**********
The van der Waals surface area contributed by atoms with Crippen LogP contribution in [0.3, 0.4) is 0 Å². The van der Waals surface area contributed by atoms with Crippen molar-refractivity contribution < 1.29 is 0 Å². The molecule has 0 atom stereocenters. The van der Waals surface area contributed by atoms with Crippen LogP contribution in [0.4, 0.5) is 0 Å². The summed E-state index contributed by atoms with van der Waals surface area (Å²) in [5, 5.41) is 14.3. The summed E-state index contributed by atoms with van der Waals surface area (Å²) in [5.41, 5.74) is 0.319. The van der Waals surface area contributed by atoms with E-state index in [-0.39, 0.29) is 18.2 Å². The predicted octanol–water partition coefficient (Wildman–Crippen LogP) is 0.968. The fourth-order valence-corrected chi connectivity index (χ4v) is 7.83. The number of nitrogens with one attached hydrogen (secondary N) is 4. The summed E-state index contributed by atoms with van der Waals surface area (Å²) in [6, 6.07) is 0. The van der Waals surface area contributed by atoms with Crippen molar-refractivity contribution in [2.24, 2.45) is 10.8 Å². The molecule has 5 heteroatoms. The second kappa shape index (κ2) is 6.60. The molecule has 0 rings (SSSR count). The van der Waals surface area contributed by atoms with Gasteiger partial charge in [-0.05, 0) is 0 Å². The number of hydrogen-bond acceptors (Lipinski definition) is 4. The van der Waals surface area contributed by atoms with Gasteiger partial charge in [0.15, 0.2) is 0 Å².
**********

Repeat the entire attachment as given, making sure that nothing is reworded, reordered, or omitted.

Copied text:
The van der Waals surface area contributed by atoms with Crippen LogP contribution in [0.3, 0.4) is 0 Å². The van der Waals surface area contributed by atoms with Crippen molar-refractivity contribution < 1.29 is 0 Å². The molecule has 0 atom stereocenters. The van der Waals surface area contributed by atoms with Crippen LogP contribution in [0.4, 0.5) is 0 Å². The summed E-state index contributed by atoms with van der Waals surface area (Å²) in [5, 5.41) is 14.3. The summed E-state index contributed by atoms with van der Waals surface area (Å²) in [5.41, 5.74) is 0.319. The van der Waals surface area contributed by atoms with E-state index in [-0.39, 0.29) is 18.2 Å². The predicted octanol–water partition coefficient (Wildman–Crippen LogP) is 0.968. The fourth-order valence-corrected chi connectivity index (χ4v) is 7.83. The number of nitrogens with one attached hydrogen (secondary N) is 4. The summed E-state index contributed by atoms with van der Waals surface area (Å²) in [6, 6.07) is 0. The van der Waals surface area contributed by atoms with Crippen molar-refractivity contribution in [2.24, 2.45) is 10.8 Å². The molecule has 5 heteroatoms. The second kappa shape index (κ2) is 6.60. The molecule has 0 rings (SSSR count). The van der Waals surface area contributed by atoms with Gasteiger partial charge in [-0.05, 0) is 0 Å². The number of hydrogen-bond acceptors (Lipinski definition) is 4. The van der Waals surface area contributed by atoms with Gasteiger partial charge in [0.15, 0.2) is 0 Å².